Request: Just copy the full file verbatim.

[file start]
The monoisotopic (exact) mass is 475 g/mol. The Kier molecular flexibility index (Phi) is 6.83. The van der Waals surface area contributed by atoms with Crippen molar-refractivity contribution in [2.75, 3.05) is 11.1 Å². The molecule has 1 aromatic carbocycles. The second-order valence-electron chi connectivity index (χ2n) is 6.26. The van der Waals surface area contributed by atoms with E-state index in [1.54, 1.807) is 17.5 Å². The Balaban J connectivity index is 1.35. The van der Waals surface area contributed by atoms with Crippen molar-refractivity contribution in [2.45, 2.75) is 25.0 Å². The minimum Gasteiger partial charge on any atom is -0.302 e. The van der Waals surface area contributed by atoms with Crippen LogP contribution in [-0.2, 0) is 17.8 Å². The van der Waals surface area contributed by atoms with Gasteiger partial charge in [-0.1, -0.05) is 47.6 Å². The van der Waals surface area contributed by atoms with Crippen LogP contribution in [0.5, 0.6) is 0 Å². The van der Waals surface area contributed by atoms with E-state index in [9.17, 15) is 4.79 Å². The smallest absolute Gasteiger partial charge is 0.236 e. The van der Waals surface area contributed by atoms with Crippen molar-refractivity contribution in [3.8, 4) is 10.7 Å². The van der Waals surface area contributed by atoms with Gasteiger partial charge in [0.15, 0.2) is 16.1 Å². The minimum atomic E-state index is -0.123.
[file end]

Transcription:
The monoisotopic (exact) mass is 475 g/mol. The Kier molecular flexibility index (Phi) is 6.83. The van der Waals surface area contributed by atoms with Crippen molar-refractivity contribution in [2.75, 3.05) is 11.1 Å². The molecule has 1 aromatic carbocycles. The second-order valence-electron chi connectivity index (χ2n) is 6.26. The van der Waals surface area contributed by atoms with E-state index in [1.54, 1.807) is 17.5 Å². The Balaban J connectivity index is 1.35. The van der Waals surface area contributed by atoms with Crippen molar-refractivity contribution in [2.45, 2.75) is 25.0 Å². The minimum Gasteiger partial charge on any atom is -0.302 e. The van der Waals surface area contributed by atoms with Crippen LogP contribution in [-0.2, 0) is 17.8 Å². The van der Waals surface area contributed by atoms with Gasteiger partial charge in [-0.1, -0.05) is 47.6 Å². The van der Waals surface area contributed by atoms with Crippen LogP contribution in [0.5, 0.6) is 0 Å². The van der Waals surface area contributed by atoms with E-state index in [9.17, 15) is 4.79 Å². The smallest absolute Gasteiger partial charge is 0.236 e. The van der Waals surface area contributed by atoms with Crippen molar-refractivity contribution in [3.8, 4) is 10.7 Å². The van der Waals surface area contributed by atoms with Gasteiger partial charge in [0.15, 0.2) is 16.1 Å². The minimum atomic E-state index is -0.123.